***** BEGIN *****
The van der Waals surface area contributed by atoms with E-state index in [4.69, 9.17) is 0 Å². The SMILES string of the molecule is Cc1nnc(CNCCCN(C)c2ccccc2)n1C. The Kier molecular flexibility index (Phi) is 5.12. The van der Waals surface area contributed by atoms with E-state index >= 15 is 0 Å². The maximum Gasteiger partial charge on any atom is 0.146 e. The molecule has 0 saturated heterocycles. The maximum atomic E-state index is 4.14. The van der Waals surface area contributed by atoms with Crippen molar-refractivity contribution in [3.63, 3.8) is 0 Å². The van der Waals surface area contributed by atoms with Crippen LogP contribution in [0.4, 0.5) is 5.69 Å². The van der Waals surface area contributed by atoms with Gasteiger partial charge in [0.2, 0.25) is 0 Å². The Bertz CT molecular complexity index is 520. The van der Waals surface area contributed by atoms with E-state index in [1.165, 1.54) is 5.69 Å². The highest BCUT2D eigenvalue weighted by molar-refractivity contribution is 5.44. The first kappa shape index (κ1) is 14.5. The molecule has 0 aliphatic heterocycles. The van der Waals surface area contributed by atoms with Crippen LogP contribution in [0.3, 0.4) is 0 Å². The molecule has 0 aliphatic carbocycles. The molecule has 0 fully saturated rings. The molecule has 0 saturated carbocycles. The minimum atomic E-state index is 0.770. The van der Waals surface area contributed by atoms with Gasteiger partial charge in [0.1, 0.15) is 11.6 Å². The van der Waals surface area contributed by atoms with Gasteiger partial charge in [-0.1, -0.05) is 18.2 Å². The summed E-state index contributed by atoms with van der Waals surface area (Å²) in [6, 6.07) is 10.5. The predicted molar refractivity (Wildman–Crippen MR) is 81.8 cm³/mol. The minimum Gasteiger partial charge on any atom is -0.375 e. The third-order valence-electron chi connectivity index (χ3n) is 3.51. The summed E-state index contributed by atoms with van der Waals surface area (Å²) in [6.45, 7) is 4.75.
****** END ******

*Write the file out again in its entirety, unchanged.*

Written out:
The van der Waals surface area contributed by atoms with E-state index in [4.69, 9.17) is 0 Å². The SMILES string of the molecule is Cc1nnc(CNCCCN(C)c2ccccc2)n1C. The Kier molecular flexibility index (Phi) is 5.12. The van der Waals surface area contributed by atoms with E-state index >= 15 is 0 Å². The maximum Gasteiger partial charge on any atom is 0.146 e. The molecule has 0 saturated heterocycles. The maximum atomic E-state index is 4.14. The van der Waals surface area contributed by atoms with Crippen molar-refractivity contribution in [3.63, 3.8) is 0 Å². The van der Waals surface area contributed by atoms with Crippen LogP contribution in [0.4, 0.5) is 5.69 Å². The van der Waals surface area contributed by atoms with Gasteiger partial charge in [0.2, 0.25) is 0 Å². The Bertz CT molecular complexity index is 520. The van der Waals surface area contributed by atoms with E-state index in [1.165, 1.54) is 5.69 Å². The highest BCUT2D eigenvalue weighted by molar-refractivity contribution is 5.44. The first kappa shape index (κ1) is 14.5. The molecule has 0 aliphatic heterocycles. The van der Waals surface area contributed by atoms with Crippen LogP contribution in [0.3, 0.4) is 0 Å². The molecule has 0 aliphatic carbocycles. The molecule has 0 fully saturated rings. The molecule has 0 saturated carbocycles. The minimum atomic E-state index is 0.770. The van der Waals surface area contributed by atoms with Gasteiger partial charge in [0.1, 0.15) is 11.6 Å². The van der Waals surface area contributed by atoms with Gasteiger partial charge in [-0.1, -0.05) is 18.2 Å². The summed E-state index contributed by atoms with van der Waals surface area (Å²) in [6, 6.07) is 10.5. The predicted molar refractivity (Wildman–Crippen MR) is 81.8 cm³/mol. The minimum Gasteiger partial charge on any atom is -0.375 e. The third-order valence-electron chi connectivity index (χ3n) is 3.51. The summed E-state index contributed by atoms with van der Waals surface area (Å²) in [6.45, 7) is 4.75.